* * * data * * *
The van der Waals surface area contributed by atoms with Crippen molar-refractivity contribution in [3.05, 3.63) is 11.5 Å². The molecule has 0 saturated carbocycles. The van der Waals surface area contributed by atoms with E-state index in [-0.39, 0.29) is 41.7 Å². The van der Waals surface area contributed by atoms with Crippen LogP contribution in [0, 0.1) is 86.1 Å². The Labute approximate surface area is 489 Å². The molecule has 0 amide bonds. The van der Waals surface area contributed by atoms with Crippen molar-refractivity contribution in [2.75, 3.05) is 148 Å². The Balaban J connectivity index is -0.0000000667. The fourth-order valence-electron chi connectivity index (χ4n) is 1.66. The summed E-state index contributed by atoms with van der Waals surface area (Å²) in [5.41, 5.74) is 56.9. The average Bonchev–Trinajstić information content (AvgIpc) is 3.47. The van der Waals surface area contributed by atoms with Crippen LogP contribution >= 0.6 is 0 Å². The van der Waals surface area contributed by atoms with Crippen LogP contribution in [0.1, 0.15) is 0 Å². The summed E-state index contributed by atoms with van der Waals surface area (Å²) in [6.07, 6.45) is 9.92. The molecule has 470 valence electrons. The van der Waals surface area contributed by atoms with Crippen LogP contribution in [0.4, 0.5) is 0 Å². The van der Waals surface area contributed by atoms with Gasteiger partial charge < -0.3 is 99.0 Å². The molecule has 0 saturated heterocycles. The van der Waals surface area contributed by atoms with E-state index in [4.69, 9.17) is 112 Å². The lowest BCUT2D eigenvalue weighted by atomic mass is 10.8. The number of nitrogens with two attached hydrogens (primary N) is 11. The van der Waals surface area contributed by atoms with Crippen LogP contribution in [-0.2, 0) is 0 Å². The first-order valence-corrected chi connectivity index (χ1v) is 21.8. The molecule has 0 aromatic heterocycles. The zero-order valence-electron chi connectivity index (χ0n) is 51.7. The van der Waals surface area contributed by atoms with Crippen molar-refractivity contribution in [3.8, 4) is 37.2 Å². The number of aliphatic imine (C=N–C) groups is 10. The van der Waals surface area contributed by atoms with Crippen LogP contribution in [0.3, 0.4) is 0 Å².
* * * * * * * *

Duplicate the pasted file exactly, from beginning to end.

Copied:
The van der Waals surface area contributed by atoms with Crippen molar-refractivity contribution in [3.05, 3.63) is 11.5 Å². The molecule has 0 saturated carbocycles. The van der Waals surface area contributed by atoms with E-state index in [-0.39, 0.29) is 41.7 Å². The van der Waals surface area contributed by atoms with Crippen LogP contribution in [0, 0.1) is 86.1 Å². The Labute approximate surface area is 489 Å². The molecule has 0 amide bonds. The van der Waals surface area contributed by atoms with Crippen molar-refractivity contribution in [2.75, 3.05) is 148 Å². The Balaban J connectivity index is -0.0000000667. The fourth-order valence-electron chi connectivity index (χ4n) is 1.66. The summed E-state index contributed by atoms with van der Waals surface area (Å²) in [5.41, 5.74) is 56.9. The average Bonchev–Trinajstić information content (AvgIpc) is 3.47. The van der Waals surface area contributed by atoms with Crippen LogP contribution >= 0.6 is 0 Å². The van der Waals surface area contributed by atoms with Crippen LogP contribution in [0.1, 0.15) is 0 Å². The summed E-state index contributed by atoms with van der Waals surface area (Å²) in [6.07, 6.45) is 9.92. The molecule has 470 valence electrons. The van der Waals surface area contributed by atoms with Crippen LogP contribution in [0.4, 0.5) is 0 Å². The van der Waals surface area contributed by atoms with Gasteiger partial charge < -0.3 is 99.0 Å². The molecule has 0 saturated heterocycles. The van der Waals surface area contributed by atoms with E-state index in [4.69, 9.17) is 112 Å². The lowest BCUT2D eigenvalue weighted by atomic mass is 10.8. The number of nitrogens with two attached hydrogens (primary N) is 11. The van der Waals surface area contributed by atoms with Crippen LogP contribution in [-0.2, 0) is 0 Å². The first-order valence-corrected chi connectivity index (χ1v) is 21.8. The molecule has 0 aromatic heterocycles. The zero-order valence-electron chi connectivity index (χ0n) is 51.7. The van der Waals surface area contributed by atoms with Crippen molar-refractivity contribution in [3.8, 4) is 37.2 Å². The number of aliphatic imine (C=N–C) groups is 10. The van der Waals surface area contributed by atoms with Crippen LogP contribution in [0.3, 0.4) is 0 Å².